Yemen’s president and cabinet resigned on Thursday amid a standoff with a powerful anti-American militia, signaling deep uncertainty for U.S. counterterrorism strategy in the country and the future of a drone program in what has become a cornerstone of the global war on terror.
The resignations come a day after the Houthi militia and President Abed Rabbo Mansour Hadi signed a deal that would see the minority group withdraw from government and military infrastructure in exchange for greater political power.
After the deal was signed, however, the Houthis continued to occupy Yemen’s largest missile base in San’a and the president’s residence, while the group tried to overrun a military base and clashed with pro-government tribesmen in Marib province, which contains the country’s most significant oil infrastructure.
The Houthis represent the country’s Zaidi sect, an offshoot of Shiite Islam. They have admitted to accepting Iranian arms and training in the past, although militia leaders insist they are an organic, national force.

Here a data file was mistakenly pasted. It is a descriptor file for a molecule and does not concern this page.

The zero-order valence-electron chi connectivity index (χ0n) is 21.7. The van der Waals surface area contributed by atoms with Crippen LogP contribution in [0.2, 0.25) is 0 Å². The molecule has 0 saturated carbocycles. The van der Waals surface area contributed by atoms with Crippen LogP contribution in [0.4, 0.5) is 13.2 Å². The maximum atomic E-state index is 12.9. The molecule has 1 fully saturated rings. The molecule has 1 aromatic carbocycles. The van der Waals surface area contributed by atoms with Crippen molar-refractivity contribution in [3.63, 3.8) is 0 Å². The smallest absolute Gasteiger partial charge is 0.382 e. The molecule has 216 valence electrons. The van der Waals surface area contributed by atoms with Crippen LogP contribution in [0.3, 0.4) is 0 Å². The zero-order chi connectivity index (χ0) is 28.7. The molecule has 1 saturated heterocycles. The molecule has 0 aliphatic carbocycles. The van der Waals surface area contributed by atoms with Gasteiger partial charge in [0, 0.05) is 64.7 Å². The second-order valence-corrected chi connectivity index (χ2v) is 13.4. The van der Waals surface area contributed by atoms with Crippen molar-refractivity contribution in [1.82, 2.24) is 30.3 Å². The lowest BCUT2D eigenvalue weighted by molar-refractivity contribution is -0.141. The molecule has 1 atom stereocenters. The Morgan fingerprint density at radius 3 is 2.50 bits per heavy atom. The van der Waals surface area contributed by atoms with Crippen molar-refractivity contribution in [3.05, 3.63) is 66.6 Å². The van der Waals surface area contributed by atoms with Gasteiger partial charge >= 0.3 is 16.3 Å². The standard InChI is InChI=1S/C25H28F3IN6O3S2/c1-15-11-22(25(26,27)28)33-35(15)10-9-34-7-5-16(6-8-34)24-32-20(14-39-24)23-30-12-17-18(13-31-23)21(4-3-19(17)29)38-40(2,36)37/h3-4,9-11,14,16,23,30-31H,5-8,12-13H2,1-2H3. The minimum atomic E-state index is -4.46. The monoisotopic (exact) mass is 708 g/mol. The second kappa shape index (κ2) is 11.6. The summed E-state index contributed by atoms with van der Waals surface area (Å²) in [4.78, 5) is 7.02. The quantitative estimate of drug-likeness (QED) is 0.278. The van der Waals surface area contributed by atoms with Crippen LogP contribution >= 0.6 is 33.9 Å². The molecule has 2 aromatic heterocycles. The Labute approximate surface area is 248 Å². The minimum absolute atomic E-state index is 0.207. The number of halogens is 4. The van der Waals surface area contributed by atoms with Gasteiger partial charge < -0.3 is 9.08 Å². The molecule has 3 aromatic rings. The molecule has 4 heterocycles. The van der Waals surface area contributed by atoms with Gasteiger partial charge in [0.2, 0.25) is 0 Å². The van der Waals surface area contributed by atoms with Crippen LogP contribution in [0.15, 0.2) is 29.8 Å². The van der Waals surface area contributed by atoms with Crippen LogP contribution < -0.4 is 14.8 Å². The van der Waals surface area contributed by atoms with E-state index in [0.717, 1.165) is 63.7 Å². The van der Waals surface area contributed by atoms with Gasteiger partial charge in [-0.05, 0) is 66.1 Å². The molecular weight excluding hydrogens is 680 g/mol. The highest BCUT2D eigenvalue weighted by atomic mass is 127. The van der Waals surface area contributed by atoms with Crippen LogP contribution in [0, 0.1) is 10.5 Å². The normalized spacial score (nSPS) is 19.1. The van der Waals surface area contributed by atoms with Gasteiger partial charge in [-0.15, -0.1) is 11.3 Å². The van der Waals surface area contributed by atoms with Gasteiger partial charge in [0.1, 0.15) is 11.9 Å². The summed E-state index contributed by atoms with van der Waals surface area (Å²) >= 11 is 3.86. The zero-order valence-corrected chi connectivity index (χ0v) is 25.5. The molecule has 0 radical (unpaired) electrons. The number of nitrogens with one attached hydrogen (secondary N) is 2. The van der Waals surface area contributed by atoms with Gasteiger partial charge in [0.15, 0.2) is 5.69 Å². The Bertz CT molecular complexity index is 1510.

The group said it would prepare a reaction to the resignations on Sunday, when Parliament meets. The response hinted that the militia recognizes that it will have a hard time running Yemen unilaterally, as a minority sect with much of the country out of its control.
The U.S. finds itself in an awkward position with the Houthi takeover, as the militants have been more successful at fighting a resurgent al Qaeda force than the Yemeni national security forces, which have been trained and backed by the U.S. In recent weeks, the U.S. has tempered criticism of the Houthis.
Whether the U.S. counterterrorism strategy in Yemen can continue under the rocky political transition is unclear. Mr. Hadi personally approved a U.S. airstrike-and-drone program that targets al Qaeda leaders and training camps, with dozens of such strikes since 2009. The U.S. also trains Yemen’s elite counterterrorism units and has spent nearly $1 billion on military, economic and humanitarian assistance to the government since 2011.